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An experimental study was conducted to compare the sole loading patterns and sole depth of feral horses from Northern Australia to Thoroughbreds.
Hooves were collected from 10 brumbies from each of three environments with soft, hard and a combination of footing. The brumby samples were collected following standard culling operations unrelated to the study. Thoroughbred limbs were collected from a commercial slaughter plant. Limbs were loaded in a hydraulic press on top of three substrates (flat rubber mat, gravel and sand) and at various loads.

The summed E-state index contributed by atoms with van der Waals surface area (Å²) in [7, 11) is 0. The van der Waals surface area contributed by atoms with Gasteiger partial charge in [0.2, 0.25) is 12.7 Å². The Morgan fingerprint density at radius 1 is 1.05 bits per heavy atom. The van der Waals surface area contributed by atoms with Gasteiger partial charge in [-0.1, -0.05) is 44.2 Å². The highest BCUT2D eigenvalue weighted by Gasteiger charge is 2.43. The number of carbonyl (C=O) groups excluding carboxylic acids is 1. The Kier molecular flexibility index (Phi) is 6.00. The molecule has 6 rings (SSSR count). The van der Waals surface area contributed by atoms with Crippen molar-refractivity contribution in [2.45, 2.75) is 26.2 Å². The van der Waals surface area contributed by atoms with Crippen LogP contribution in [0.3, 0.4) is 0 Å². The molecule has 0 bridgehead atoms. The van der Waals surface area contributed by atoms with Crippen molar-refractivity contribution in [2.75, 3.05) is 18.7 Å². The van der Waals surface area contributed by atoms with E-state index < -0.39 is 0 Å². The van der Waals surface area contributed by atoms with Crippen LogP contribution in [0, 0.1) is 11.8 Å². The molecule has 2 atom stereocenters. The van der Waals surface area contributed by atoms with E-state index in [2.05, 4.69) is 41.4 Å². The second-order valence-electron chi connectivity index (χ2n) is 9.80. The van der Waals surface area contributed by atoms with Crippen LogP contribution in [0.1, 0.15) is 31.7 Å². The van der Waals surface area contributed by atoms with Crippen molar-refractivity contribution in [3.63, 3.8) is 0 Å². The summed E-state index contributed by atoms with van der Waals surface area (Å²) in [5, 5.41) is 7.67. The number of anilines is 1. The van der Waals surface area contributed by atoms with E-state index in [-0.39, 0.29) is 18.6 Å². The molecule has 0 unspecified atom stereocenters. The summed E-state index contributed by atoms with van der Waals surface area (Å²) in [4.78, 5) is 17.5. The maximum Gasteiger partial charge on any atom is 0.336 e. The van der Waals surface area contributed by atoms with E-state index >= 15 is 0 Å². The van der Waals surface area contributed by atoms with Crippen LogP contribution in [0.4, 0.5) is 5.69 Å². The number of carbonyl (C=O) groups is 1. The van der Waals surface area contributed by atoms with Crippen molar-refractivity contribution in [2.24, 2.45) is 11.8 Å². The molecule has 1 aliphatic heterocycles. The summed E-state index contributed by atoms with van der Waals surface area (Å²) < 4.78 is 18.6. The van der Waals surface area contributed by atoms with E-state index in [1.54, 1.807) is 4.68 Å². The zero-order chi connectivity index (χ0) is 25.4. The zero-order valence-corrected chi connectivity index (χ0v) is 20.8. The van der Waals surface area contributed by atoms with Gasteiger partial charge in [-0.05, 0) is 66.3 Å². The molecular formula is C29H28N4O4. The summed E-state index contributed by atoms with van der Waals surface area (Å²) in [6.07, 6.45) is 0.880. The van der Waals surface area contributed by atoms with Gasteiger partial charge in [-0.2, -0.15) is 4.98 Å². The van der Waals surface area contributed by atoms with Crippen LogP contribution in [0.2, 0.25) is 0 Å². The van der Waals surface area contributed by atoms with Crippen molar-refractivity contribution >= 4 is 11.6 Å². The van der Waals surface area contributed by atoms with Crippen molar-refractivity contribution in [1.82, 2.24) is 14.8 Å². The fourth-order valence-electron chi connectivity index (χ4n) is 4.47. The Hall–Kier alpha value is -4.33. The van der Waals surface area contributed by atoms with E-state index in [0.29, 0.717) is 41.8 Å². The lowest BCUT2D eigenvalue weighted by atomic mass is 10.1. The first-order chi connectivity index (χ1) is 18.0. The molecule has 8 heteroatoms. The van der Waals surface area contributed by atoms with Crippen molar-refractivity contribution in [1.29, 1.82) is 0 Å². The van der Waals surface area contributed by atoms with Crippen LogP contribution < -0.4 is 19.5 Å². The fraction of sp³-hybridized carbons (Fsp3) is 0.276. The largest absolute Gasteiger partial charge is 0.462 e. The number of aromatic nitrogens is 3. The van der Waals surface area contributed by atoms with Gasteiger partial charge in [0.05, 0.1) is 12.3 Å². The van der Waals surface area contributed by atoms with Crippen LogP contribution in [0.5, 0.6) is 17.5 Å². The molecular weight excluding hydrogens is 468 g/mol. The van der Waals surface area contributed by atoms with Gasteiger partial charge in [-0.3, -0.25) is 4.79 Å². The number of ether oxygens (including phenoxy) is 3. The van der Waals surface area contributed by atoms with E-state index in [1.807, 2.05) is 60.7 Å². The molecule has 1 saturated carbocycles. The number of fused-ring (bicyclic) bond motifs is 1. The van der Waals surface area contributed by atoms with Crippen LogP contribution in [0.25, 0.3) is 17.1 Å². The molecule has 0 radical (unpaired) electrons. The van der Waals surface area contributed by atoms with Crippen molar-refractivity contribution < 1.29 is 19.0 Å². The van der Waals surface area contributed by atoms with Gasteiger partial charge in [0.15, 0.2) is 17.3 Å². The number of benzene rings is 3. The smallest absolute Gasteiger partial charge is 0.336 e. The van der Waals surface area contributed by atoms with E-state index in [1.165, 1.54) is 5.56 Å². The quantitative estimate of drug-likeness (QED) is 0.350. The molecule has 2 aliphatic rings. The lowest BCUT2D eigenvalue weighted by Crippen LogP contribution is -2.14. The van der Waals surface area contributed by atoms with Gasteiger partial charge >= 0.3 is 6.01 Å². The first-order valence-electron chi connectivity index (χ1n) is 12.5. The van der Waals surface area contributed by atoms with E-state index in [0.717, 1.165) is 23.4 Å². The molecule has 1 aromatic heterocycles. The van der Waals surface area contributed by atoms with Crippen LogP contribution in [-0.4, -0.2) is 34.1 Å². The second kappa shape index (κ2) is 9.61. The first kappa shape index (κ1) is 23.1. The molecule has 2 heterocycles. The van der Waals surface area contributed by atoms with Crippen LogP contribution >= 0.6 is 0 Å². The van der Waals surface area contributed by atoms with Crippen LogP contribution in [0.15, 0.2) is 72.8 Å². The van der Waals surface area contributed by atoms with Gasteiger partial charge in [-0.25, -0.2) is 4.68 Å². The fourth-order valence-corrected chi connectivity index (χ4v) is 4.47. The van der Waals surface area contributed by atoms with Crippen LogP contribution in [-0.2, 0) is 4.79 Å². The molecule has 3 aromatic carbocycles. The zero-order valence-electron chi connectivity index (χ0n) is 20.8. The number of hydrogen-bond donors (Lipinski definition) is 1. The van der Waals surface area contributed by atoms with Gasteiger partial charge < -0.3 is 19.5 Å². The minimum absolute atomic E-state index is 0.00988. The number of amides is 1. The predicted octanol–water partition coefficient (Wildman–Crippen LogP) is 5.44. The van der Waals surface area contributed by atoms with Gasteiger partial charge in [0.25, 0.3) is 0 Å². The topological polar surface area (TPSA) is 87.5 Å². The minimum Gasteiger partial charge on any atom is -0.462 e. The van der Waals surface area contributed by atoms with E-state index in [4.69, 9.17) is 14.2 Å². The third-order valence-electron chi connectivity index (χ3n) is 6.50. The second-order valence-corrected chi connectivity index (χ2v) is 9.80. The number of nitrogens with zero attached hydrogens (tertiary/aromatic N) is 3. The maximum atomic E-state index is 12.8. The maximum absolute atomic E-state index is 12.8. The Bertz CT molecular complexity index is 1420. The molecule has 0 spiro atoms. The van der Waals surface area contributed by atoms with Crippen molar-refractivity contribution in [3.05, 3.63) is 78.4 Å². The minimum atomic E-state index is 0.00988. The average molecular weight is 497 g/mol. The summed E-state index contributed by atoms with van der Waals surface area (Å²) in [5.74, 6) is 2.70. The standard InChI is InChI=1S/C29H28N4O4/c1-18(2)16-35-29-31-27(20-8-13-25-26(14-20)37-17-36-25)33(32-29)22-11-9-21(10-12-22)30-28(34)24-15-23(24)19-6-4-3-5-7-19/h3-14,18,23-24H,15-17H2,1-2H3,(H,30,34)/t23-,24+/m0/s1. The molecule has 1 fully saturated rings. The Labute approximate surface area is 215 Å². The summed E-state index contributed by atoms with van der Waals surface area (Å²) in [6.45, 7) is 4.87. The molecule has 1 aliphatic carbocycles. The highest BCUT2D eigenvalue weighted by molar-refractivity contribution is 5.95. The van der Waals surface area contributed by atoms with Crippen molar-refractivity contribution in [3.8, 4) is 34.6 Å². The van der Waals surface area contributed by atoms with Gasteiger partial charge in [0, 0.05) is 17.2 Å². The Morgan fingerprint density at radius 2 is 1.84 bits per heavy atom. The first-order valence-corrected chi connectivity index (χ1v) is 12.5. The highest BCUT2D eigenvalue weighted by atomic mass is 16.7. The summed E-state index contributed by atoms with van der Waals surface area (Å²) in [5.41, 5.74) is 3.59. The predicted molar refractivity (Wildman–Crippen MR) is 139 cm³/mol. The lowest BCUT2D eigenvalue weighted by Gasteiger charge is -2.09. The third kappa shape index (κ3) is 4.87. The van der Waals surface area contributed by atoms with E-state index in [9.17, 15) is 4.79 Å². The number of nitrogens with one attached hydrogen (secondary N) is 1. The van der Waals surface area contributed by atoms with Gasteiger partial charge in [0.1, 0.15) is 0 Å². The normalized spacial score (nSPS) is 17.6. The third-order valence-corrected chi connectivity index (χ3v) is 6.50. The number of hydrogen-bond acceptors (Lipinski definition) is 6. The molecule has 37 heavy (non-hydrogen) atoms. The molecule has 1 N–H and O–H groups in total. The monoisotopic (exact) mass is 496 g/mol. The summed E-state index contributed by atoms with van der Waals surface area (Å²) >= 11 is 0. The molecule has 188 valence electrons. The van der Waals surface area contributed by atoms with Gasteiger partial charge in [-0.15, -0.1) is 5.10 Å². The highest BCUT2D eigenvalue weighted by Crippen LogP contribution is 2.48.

Hooves from the soft environment were overgrown with flares, large fragments of wall broken away and arches in the quarters. Hooves from hard environments were worn short with smooth edges, no flares and little or no arch in the quarters. On occasion, the dorsal wall was worn excessively so that it was squared and concave. Peripheral aspects of the sole had more of a load-bearing function in brumbies compared with Thoroughbreds. Load-bearing surface areas varied significantly among the brumbry groups. Hooves from the hard environment had the largest load-bearing surface spread around the entire hoof wall and the sole periphery.
The central sole and frogs from the hard environment group did not load on a soft rubber mat until high forces were applied. In the combination and soft environment groups, loading areas were smaller and more concentrated. Loading occurred at each heel and broadly around the toe on the rubber mat. There was some loading of the frog, but generally little…